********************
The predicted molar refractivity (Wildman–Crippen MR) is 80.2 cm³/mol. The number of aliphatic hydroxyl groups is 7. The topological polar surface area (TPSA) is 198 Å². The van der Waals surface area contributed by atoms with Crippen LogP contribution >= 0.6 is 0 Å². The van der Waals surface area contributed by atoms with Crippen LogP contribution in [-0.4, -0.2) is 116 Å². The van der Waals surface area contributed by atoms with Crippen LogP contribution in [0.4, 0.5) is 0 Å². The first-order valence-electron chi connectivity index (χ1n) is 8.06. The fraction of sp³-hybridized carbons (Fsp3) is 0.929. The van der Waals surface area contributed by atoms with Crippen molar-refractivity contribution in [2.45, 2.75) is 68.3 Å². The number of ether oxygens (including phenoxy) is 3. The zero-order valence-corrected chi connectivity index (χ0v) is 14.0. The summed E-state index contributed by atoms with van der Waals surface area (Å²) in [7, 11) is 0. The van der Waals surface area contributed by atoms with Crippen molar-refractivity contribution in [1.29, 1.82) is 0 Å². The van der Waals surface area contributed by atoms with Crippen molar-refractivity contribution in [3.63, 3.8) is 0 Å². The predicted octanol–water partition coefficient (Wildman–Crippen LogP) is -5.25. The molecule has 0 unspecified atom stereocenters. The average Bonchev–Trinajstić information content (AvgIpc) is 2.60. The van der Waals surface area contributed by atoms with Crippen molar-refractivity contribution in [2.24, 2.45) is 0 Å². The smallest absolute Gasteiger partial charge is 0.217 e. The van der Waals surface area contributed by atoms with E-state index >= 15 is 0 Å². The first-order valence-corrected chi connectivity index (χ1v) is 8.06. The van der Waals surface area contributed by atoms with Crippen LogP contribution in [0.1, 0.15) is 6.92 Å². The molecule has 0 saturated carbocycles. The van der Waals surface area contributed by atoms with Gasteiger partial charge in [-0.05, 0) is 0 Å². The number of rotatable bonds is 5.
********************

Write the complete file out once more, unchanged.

The predicted molar refractivity (Wildman–Crippen MR) is 80.2 cm³/mol. The number of aliphatic hydroxyl groups is 7. The topological polar surface area (TPSA) is 198 Å². The van der Waals surface area contributed by atoms with Crippen LogP contribution >= 0.6 is 0 Å². The van der Waals surface area contributed by atoms with Crippen LogP contribution in [-0.4, -0.2) is 116 Å². The van der Waals surface area contributed by atoms with Crippen LogP contribution in [0.4, 0.5) is 0 Å². The first-order valence-electron chi connectivity index (χ1n) is 8.06. The fraction of sp³-hybridized carbons (Fsp3) is 0.929. The van der Waals surface area contributed by atoms with Crippen molar-refractivity contribution in [2.45, 2.75) is 68.3 Å². The number of ether oxygens (including phenoxy) is 3. The zero-order valence-corrected chi connectivity index (χ0v) is 14.0. The summed E-state index contributed by atoms with van der Waals surface area (Å²) in [7, 11) is 0. The van der Waals surface area contributed by atoms with Crippen molar-refractivity contribution in [1.29, 1.82) is 0 Å². The van der Waals surface area contributed by atoms with Crippen molar-refractivity contribution in [3.63, 3.8) is 0 Å². The predicted octanol–water partition coefficient (Wildman–Crippen LogP) is -5.25. The molecule has 0 unspecified atom stereocenters. The average Bonchev–Trinajstić information content (AvgIpc) is 2.60. The van der Waals surface area contributed by atoms with Crippen molar-refractivity contribution in [2.24, 2.45) is 0 Å². The smallest absolute Gasteiger partial charge is 0.217 e. The van der Waals surface area contributed by atoms with E-state index >= 15 is 0 Å². The first-order valence-corrected chi connectivity index (χ1v) is 8.06. The van der Waals surface area contributed by atoms with Crippen LogP contribution in [0.1, 0.15) is 6.92 Å². The molecule has 0 saturated carbocycles. The van der Waals surface area contributed by atoms with Gasteiger partial charge in [-0.05, 0) is 0 Å². The number of rotatable bonds is 5.